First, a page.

In interpreting KRS 15.200, it is clear that a request must be made of the Attorney General's Office in writing for it to intervene, participate or direct any investigation or criminal action. Of import in the application of KRS 15.200 is that it takes the governor, courts, grand juries, sheriff, mayor, or majority of a city legislative body to invite the Attorney General to participate in an investigation or to bring a prosecution. This interpretation was the holding of Hancock v. Schroering, 481 S.W.2d 57, 61 (Ky.1972), wherein the court stated:

The executive or the judiciary only may initiate authority in the Attorney General to intervene in and direct investigation and prosecution of criminal actions or in given, limited situation specified local officials may likewise initiate the Attorney General's authority in such regard. Only in those given instances may the Attorney General then determine first whether or not to intervene at all, and if he does so, whether to act in conjunction with the local prosecutor or to act exclusively.

Hancock at 61.

There is no contention in the case sub judice that any of those authorized by statute invited the Attorney General to initiate or participate in the investigation or prosecution of Johnson in Powell County. Reading the aforementioned statutes cohesively,6 we must conclude that, without a proper invitation to investigate in Powell County, the Attorney General and, correspondingly, the UNITE officers,7 were without authority to initiate the investigation of Johnson, which ultimately led to his grand jury indictment.8 The trial court having concluded otherwise, based on an incorrect interpretation of KRS 218A.240(1), we must reverse the trial court's order denying Johnson's motion and remand for further proceedings.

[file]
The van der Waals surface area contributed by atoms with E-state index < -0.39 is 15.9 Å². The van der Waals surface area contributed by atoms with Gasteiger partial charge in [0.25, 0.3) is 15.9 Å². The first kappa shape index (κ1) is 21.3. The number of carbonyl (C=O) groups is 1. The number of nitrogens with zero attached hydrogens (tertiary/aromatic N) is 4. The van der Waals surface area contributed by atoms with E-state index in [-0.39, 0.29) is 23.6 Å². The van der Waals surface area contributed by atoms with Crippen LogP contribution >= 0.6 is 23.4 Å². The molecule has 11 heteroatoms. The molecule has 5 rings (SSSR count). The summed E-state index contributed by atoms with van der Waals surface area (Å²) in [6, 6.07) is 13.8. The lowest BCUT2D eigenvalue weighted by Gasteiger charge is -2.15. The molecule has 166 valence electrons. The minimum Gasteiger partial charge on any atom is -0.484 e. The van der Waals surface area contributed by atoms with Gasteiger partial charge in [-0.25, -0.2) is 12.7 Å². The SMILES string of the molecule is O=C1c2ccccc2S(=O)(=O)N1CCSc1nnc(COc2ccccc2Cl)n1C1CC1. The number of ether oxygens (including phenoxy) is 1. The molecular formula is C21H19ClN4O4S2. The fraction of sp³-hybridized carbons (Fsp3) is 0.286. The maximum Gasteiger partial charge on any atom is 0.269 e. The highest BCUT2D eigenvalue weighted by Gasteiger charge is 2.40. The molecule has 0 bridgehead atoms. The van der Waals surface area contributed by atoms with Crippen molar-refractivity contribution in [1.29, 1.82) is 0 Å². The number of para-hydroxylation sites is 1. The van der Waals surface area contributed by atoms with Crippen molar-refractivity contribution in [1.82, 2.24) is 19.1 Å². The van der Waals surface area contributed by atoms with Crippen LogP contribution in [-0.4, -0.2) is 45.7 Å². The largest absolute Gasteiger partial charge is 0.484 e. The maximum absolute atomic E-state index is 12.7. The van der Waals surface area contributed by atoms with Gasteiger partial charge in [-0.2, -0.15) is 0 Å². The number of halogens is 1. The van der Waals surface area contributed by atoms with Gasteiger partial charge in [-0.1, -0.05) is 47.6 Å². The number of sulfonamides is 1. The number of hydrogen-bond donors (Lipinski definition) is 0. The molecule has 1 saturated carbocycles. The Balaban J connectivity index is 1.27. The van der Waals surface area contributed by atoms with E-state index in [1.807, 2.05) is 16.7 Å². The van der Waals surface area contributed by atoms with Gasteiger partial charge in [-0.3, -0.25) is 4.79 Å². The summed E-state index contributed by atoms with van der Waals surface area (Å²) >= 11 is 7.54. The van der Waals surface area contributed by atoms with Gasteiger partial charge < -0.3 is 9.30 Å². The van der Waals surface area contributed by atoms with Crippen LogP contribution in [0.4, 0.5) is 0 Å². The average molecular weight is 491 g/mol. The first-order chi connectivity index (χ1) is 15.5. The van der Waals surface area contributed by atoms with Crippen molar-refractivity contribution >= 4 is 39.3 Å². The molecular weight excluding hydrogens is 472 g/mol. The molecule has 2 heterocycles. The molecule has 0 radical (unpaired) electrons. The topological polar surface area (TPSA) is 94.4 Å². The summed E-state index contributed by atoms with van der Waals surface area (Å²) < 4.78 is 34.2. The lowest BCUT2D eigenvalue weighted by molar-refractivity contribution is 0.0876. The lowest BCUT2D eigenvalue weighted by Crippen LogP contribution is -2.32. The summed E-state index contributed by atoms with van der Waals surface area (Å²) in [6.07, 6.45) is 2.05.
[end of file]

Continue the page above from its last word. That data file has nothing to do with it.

On remand, the trial court will have to assess whether the testimony presented to the grand jury by the detective(s) for the Attorney General and Operation UNITE resulted in an indictment that should be dismissed. We direct the court's attention to Commonwealth v. Bishop, 245 S.W.3d 733, 735 (Ky.2008), wherein the Kentucky Supreme Court stated that in certain circumstances trial judges are permitted to dismiss criminal indictments in the pre-trial stage, including cases involving prosecutorial misconduct that prejudices the defendant, a defect in the grand jury proceeding, or a lack of jurisdiction by the court itself. Of importance, the Bishop court noted that “Whether an indictment premised on an arrest by a police officer who acted outside his lawful jurisdiction should be subject to pre-trial dismissal is an issue of first impression that this Court need not address at this time.” Id. at 735. Additionally, we believe that the Attorney General's argument that the detective presented evidence that a private citizen could have presented to a grand jury may bear some merit.9

In light of the aforementioned, we reverse and remand this matter for further proceedings not inconsistent with this opinion.


All concur.